Considerable within and between-population variation exists in menopause timing. Different genetic and environmental factors have been contributing to this variability. Factors responsible for this observed variation are still not well recognized. The purpose of this mini-review is to outline the recent literature regarding the natural menopause timing, to explore contributing factors that may be involved in age at menopause inception.
Menopause, women’s important reproductive milestone, is defined as at least one year of amenorrhea based on a definition of the World Health Organization (WHO). As women go through the years, both the number and quality of the oocytes in the ovaries decrease, menstrual periods stop permanently, and consequently women will no longer be able to bear children (1).
Women typically experience menopause in their mid-40s to mid-50s at an average age of 51, however it ranges from 40 to 60 years and about 10% of women reach menopause by the age of 45 years (1). Menopause before 40 is known as early or premature menopause and Menopause after 55 or older is late-onset menopause. Natural early menopause and late-onset one has been associated with important clinical and health implications.
Considerable within and between-population variation exists in menopause timing (2) and no set age when it should start. The mechanisms underlying menopause timing have not completely understood (3), however, different genetic and environmental factors have been contributed to the variability in menopause onset (4).
Genetic seems to explain some, but not all of the variations that exist in the menopause age (5, 6). The evidence is contradictory regarding the contribution degree of genetic factors versus environmental ones on menopause age change. Several X-chromosome changes and more than 50 genetic variations have been linked to the age when a woman reaches menopause (7). Some researchers estimate a huge variation due to genetics, as in monozygotic twins (8), however, epidemiological studies take another side of controversy as smoking accounts for about 5% of the risk of early menopause, which estimated to equal to the effect of the top 17 genetic variants together (9). An association was found between mothers’ and daughters’ ages at natural menopause, meanwhile, an interaction between genetic and environmental factors in determining the age at menopause has been suggested (10).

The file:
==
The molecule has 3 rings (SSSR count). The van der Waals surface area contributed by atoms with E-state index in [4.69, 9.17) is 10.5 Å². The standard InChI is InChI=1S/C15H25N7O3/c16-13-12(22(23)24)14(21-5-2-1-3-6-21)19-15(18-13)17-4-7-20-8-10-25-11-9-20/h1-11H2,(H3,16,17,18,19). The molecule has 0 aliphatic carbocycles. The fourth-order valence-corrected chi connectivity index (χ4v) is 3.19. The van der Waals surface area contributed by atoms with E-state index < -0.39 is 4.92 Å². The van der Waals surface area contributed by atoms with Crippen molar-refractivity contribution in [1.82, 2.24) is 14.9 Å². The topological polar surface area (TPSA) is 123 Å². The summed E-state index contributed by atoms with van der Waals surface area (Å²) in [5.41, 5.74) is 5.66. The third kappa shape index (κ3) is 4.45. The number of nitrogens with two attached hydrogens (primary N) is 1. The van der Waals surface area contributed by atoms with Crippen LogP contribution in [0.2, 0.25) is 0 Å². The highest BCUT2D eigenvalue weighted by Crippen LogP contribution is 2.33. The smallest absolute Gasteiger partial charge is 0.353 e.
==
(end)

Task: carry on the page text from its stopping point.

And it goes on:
Smoking has been identified as a factor in cellular senescence. It leads to ovaries senescence too and the process consequently underlies the menopause timing. Most of the studies have suggested that smoking associated with early natural menopause (11-15), however, some studies do not report such association (16-18). Some studies assumed a dose-response and irreversible effects of smoking (13, 19, 20). The inconsistency has been contributed to the degree of exposure to smoking, the years since smoking contemplation, and the criteria for women classification into smoker or nonsmoker categories (21). Either, active and passive forms of smoking affect the age at menopause, however, data is spare on the effect of passive or secondhand smoking (15). A population-based study in Beirut found 1.02 odds of early menopause for each year of smoking. Exposed to prenatal smoke or current smoking raises the odds of experiencing earlier natural menopause by three times (22). A comprehensive review by Parente et al showed an inverse relationship between smoking and menopause. Based on the finding of this study, smoking had a reverse effect on the reduction in the age at the menopause as current smokers experience earlier menopause than formers. Also, a dose-response gradient was observed in most of the included studies. The higher the number of cigarettes smoked, the lower the age at menopause. The consistency of duration, quantity and time of smoking and the age of the menopause was on the debate (23). In a meta-analysis by Sun et al., 11 studies were included. The studies were divided into two groups according to their data on menopause age. In five studies with dichotomous data, smoking increased the risk of early menopause by 43% and among six studies with continuous data, smokers undergone menopause one year earlier than non-smokers (21).
Many reproductive factors affect the timing of menopause consists of menstrual cycle patterns (length, variability, regularity), parity, childbearing, age at menarche, and contraceptive pill consumption. With the approach of menopause, menstrual cycle length and variability increase and serial irregularity decrease (24). Menstrual cycle length is a factor which determines the age at menopause, too. Studies show a consistent link between cycle length and age at menopause. The shorter mean cycle length, the fewer the age at menopause (13, 25). A longitudinal study indicated earlier menopause at 1.4 years among women with cycle length less than 26 days than women with cycle lengths between 26 and 32 (26). The findings of the cycle days variability are mixed. Cycle variability was seen among either woman with later and earlier menopause (26-28). Den Tonkelaar et al. (29) and Whelan et al. (30) reported no relation between cycle length variability and age at menopause. Cycle length and regularity were not statistically associated with the age of menopause for Spanish and American women (31).